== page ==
Some Data Packets More Equal than Others

The veil was lifted at last today for the world to see actual policy suggestions from the European Commission on the so-called Connected Continent, a. k. a. Digital Single Market. The main topics of debate leading up to this have of course been roaming and net neutrality. Netopia dislikes roaming as much as the next subscriber and would love pan-European flat rate plans (or global for that matter!), but that’s not the most interesting part. Also, the way the package is introduced is one fine example of the idea that the cables themselves will bring economic growth (What about the content? Local marketing? Exclusivity vs accessibility?), but that’s not the most interesting part. No the most interesting part is about net neutrality, because that’s where infrastructure issues turns into questions of money, power, democracy, competition, rule of law and, yes, freedom. It sure sounds good – net neutrality. Who wouldn’t want net neutrality? Except, what is it? Here’s what the regulation communication says:

[…] the obligation on providers to provide unhindered connection to all content, applications or services being accessed by end-users – also referred to as Net Neutrality – while regulating the use of traffic management measures by operators in respect of general internet access. At the same time, the legal framework for specialised services with enhanced quality is clarified.

The concept that all data packets are equal is core to the internet protocol concept. It is what made the internet great. But that’s more than two decades ago and much has happened since, these days a lot of data packets are more equal than others. Carriers prioritise, discriminate, filter, block, and shape data traffic for all sorts of reasons: network integrity, user safety,  sure – but in many cases to increase revenue and decrease cost. Subscribers can buy better access and higher priority. Hosting clients can also pay for priority and bandwidth. Great for business, but it’s nothing like network neutrality. And telcos discriminate against competing services, such as voice-over-IP (Skype, Viber, Tango) decreasing quality so it doesn’t beat old-school telephone service (you know, the kind where you pay for calls). Legally, network neutrality is an American concept with the purpose to promote competition in telecom-services by providing access to infrastructure. The European equivalent used to be must-carry provisions (which rely on government institutions to decide what price is fair for third party traffic). Are you confused yet? Well, so am I, and so is the Commission, it seems. Because while the first part of the quote seems to say that equal access to telecom infrastructure is important, the last sentence talks about “specialised services with enhanced quality”, so it seems not all data packets are equal after all. Just that the inequality should be transparent. Fair enough, but that’s nothing like network neutrality.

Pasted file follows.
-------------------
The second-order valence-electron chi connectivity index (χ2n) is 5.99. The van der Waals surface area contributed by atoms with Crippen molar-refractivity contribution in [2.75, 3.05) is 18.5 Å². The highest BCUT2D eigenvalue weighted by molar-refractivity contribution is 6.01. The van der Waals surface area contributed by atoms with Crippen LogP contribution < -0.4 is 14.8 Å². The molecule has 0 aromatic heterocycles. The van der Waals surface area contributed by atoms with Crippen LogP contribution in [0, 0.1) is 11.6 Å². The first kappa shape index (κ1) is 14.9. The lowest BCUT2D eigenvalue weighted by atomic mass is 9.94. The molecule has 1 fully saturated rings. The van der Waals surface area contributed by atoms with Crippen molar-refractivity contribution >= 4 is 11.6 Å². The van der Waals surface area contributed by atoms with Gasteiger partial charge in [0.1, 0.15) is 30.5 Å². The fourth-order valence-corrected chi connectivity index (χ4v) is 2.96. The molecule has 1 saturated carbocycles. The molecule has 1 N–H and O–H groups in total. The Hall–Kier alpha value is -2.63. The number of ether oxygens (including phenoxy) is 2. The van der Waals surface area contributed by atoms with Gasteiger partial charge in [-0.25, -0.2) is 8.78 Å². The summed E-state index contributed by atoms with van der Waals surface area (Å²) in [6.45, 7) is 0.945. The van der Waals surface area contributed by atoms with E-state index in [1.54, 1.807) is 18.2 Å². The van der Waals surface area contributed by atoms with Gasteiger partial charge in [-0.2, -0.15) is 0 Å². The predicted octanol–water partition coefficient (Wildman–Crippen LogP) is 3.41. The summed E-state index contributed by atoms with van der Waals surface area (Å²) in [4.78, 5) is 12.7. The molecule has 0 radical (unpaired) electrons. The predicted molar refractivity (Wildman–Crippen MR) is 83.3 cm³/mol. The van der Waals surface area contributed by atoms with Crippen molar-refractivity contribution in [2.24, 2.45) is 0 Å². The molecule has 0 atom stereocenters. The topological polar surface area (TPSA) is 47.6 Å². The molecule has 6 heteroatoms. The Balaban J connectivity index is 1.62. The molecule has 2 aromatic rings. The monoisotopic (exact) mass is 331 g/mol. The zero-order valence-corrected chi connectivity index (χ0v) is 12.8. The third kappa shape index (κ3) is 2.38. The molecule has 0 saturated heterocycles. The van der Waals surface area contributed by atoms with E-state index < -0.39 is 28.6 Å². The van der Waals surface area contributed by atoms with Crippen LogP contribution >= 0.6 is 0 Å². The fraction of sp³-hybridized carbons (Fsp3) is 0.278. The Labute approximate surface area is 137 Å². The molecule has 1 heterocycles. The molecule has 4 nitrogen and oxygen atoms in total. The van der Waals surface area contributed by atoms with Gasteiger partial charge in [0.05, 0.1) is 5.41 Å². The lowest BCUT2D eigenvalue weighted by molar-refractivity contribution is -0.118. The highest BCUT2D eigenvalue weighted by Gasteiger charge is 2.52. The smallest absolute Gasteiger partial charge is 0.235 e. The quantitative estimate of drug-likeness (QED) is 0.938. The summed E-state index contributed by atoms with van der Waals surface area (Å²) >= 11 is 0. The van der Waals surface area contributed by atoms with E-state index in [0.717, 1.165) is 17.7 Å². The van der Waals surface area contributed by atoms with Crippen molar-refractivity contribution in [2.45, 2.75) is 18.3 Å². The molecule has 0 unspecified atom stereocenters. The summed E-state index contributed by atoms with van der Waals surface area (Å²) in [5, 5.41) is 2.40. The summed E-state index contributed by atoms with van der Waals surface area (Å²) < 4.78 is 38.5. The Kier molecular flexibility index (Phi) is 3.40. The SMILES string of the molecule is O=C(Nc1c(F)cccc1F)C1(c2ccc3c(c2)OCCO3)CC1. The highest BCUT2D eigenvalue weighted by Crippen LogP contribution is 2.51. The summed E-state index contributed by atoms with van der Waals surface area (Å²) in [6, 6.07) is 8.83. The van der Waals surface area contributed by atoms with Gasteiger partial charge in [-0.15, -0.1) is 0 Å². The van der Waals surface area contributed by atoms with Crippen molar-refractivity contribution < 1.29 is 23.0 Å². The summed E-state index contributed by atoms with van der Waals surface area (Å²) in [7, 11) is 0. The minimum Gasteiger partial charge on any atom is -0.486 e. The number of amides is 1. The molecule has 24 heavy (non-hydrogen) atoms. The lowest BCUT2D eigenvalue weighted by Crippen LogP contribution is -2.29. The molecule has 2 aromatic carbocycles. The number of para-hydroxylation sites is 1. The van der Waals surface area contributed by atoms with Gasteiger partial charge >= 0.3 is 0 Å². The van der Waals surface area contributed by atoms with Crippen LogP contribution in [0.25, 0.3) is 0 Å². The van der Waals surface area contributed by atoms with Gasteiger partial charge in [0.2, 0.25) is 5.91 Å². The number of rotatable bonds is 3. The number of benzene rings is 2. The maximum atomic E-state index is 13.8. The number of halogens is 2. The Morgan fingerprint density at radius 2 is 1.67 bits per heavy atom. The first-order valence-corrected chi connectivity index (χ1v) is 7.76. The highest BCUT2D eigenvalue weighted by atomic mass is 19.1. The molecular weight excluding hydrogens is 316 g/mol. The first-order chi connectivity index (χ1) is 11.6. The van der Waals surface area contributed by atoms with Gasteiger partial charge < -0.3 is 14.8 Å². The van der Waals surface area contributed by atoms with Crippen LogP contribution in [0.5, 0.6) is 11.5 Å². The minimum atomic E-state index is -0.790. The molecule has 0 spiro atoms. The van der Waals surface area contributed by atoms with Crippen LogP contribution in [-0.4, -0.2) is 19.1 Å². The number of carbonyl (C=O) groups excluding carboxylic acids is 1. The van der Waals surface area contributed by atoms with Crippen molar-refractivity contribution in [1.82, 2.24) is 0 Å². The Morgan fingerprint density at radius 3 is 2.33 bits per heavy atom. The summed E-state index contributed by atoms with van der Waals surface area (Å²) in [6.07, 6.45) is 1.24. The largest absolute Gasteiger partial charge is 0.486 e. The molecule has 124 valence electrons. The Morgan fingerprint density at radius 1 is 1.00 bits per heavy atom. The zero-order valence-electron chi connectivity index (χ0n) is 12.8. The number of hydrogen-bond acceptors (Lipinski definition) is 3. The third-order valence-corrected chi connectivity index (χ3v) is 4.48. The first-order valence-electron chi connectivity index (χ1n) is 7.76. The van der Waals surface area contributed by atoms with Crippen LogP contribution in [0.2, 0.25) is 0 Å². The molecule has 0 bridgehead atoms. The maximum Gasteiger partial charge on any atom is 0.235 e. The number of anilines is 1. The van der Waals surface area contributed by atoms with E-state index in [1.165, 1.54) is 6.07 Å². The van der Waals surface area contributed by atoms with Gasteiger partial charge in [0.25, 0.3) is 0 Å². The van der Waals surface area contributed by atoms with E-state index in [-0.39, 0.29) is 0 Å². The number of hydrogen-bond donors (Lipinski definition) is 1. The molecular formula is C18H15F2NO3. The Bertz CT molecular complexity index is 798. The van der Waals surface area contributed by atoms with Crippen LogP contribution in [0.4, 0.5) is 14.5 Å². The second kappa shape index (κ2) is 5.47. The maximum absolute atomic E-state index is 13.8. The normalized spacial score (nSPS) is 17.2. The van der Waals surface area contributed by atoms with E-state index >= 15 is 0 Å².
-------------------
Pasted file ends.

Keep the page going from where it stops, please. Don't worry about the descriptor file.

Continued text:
So net neutrality isn’t net neutrality, after all. But even if it were, would we want it? Not really, because what is the core meaning of it? Is it not just another way of saying that the internet should be kept “open” and “free”? Which is just another way of saying that democratic institutions should have no authority online. The consequence is not anarchy, but rather a technocratic oligopoly where those few companies who control the technology make the rules. That is the complete opposite of Netopia’s vision of a sustainable digital environment where society and democratic institutions are the guardians of openness, freedom and human rights. So who would want that net neutrality anyway? And with the exception that some services get better quality? That can only be described as the worst of both worlds.